Funds incorporated in the British Virgin Islands will now have further legal and regulatory support following the enactment of the Securities & Investment Business Act. 

The Act, which became law yesterday, codifies some of the practices already undertaken by funds domiciled in the BVI and introduces laws to regulate investment business, public issues of securities and market abuse. 

SIBA introduces four new regulatory areas:

• It updates and modernises the regulation of the BVI investment funds industry, by repealing the current Mutual Funds Act, 1996 and replaces it with SIBA and the Mutual Funds Regulations, 2010;
• It introduces an investment business licensing regime to regulate entities conducting “investment business” in or from within the BVI;
• It adopts restrictions on, and regulations for, the making of “public issues of securities” into the BVI; and
• It introduces a market abuse regime.
 
The framework for the regulation of BVI funds is not materially altered by the enactment of SIBA and most of the popular concepts remain: many of the legislative changes made under SIBA and the Mutual Funds Regulations 2010 merely codify existing BVI FSC policies which have developed over recent years in line with evolving international standards.
 
Changes introduced by SIBA include:

• A requirement of BVI funds to have at least two directors
• A requirement for BVI funds, licensed managers and licensed administrators to appoint a BVI resident authorised representative
• A change in the minimum initial investment by investors investing in professional funds to USD100,000
• A requirement for professional and private funds intending not to appoint an investment manager, administrator or custodian (functionaries) to apply to the FSC for an exemption;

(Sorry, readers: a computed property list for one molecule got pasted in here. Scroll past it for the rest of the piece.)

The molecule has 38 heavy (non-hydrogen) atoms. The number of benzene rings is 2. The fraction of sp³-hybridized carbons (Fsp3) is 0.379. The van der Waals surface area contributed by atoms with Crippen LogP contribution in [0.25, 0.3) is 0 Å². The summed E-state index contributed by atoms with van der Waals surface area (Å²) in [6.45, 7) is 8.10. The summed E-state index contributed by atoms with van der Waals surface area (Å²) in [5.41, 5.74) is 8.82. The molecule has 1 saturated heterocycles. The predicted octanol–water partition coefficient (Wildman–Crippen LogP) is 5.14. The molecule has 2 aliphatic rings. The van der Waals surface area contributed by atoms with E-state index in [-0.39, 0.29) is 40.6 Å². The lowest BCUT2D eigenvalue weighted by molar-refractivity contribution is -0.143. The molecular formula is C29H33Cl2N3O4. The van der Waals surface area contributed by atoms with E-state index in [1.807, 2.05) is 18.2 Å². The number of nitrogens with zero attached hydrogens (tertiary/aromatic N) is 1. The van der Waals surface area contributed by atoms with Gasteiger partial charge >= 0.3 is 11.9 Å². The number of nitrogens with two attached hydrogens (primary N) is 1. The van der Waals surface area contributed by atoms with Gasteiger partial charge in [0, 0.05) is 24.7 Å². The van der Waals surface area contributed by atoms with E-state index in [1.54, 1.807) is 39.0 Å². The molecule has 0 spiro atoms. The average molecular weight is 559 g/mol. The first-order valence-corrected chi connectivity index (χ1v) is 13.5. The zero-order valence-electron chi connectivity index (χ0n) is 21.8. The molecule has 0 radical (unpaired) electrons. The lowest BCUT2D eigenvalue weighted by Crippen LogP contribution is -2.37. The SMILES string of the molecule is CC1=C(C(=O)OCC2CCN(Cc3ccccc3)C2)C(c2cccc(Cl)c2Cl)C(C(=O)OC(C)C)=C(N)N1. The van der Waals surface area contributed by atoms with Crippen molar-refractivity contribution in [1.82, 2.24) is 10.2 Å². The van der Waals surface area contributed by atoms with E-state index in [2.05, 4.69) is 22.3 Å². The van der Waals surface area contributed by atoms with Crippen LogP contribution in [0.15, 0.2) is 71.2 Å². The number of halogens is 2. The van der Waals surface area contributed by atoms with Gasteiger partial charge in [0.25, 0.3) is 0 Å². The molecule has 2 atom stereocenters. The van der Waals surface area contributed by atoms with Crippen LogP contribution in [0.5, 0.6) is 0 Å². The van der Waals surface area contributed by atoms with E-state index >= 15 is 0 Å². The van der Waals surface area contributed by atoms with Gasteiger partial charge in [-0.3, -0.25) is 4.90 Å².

• A requirement for seven days prior notification of a proposed appointment to a functionary of a private or professional fund, unless the Commission agrees to accept a shorter notice period; and
• A change in the timeframe in which professional funds are able to commence business before receiving recognition from the FSC, enabling professional funds to commence business for up to 21 days before receiving FSC recognition provided the application for recognition is submitted to the FSC for consideration within 14 days of the launch date (previously under the Mutual Funds Act, 1996 a professional fund could commence business for  up to 14 days before receiving FSC recognition).
 
Robert Mathavious, managing director and chief executive of the BVI Financial Services Commission, says: “This Act emphasises the quality of the legislation in the BVI and underlines the importance of the jurisdiction as a fund domicile. The BVI has a significant presence in the mutual fund industry with around 3000 active funds  and it continues to attract new fund managers encouraged by its robust but fair legislation.”
 
Sherri Ortiz, executive director BVI International Finance Centre, adds: “The BVI continues to strive towards recognition as an innovative, efficient and respected financial centre as reflected in the enactment of today’s SIBA Act. We have been working closely with the private sector prior to this act coming into force. New fund managers are attracted here, encouraged by the high regulatory standards and expansion of legal, accounting and fund administration services.”


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